Tuesday, October 26, 2010

Rizana; the continuing saga of our times

Despite well argued cases by the United Nations, Amnesty International and a slew of other organizations the Saudi law has come in the way to block all the moves to save Rizana Nafeek.
Lawyers hold that chances are slim for President Mahinda Rajapaksa’s letter, calling clemency for Rizana, having a major impact on the outcome of the episode given the nature of the Saudi legal setup. However there’s growing international pressure especially following this week’s sentence.
Needless to say the parents of Rizana, however much impoverished they are, should take the blame for sending their teenage daughter to a country which has the worst record for treatment of domestic workers. The 17 year old certainly would not have volunteered to leave her parents and go overseas as a housemaid. Along with the parents, the job agency which made a forged passport to her, Saudi authorities who got a confession under duress and failed to get her a translator, all have combined to make the life of an innocent girl one big tragedy. The adults certainly have made a child woman to pay a huge price for their follies and insensitivity.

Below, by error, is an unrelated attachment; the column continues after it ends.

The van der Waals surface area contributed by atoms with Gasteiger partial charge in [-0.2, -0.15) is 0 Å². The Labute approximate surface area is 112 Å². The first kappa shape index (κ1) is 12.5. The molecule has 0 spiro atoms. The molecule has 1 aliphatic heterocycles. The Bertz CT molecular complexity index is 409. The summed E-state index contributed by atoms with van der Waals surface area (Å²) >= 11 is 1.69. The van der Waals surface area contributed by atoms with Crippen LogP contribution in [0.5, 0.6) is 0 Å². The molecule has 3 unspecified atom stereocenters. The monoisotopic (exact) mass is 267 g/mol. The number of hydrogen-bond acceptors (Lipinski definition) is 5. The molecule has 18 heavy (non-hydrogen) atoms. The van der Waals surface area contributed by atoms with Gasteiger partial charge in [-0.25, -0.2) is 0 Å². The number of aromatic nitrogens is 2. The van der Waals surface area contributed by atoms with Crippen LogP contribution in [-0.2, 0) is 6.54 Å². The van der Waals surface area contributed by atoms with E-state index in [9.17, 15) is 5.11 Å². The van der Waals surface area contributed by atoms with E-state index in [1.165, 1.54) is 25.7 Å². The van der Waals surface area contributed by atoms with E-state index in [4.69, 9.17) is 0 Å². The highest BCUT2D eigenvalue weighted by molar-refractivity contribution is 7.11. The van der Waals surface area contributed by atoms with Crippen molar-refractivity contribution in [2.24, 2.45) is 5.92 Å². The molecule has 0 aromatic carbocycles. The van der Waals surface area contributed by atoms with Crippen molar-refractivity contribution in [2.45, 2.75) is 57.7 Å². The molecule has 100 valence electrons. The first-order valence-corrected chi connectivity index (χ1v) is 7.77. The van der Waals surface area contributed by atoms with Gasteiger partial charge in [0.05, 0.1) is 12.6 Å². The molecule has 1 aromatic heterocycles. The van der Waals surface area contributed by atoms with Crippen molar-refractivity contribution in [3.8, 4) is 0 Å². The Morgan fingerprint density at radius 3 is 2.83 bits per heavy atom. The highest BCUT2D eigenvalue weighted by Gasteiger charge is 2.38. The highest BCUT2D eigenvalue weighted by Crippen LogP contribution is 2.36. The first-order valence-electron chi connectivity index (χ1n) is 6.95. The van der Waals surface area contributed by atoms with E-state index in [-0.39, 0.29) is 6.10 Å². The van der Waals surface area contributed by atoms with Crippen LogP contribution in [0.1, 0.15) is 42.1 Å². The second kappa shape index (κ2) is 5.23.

Bottle feeding a baby is an art and as rights groups have pointed out in their petitions, even an adult can accidentally choke a child if she/he is not properly trained in the job. Surely an untrained 17 year old would not have known how to bottle feed the infant and charging her for premeditated murder, putting her behind bars, torturing her to get a confession and finally sentencing her to death – all are results of a fundamental mistake made by the parents.
As a country that has ratified Convention against Torture (CAT), Saudi Arabia would have ideally treated the minor as a torture victim. It did not happen and despite the appeal by Rizana’s lawyers in 2007, two years after the incident, the court delivered the judgment against the girl. And the person who prepared a forged passport for Rizana is yet to be identified or charged.
The growing global sympathy towards the innocent victim’s plight may exert some pressure on Saudi authorities however there’s no guarantee of an amnesty for Rizana since the move to pay ‘blood money’ too has failed.

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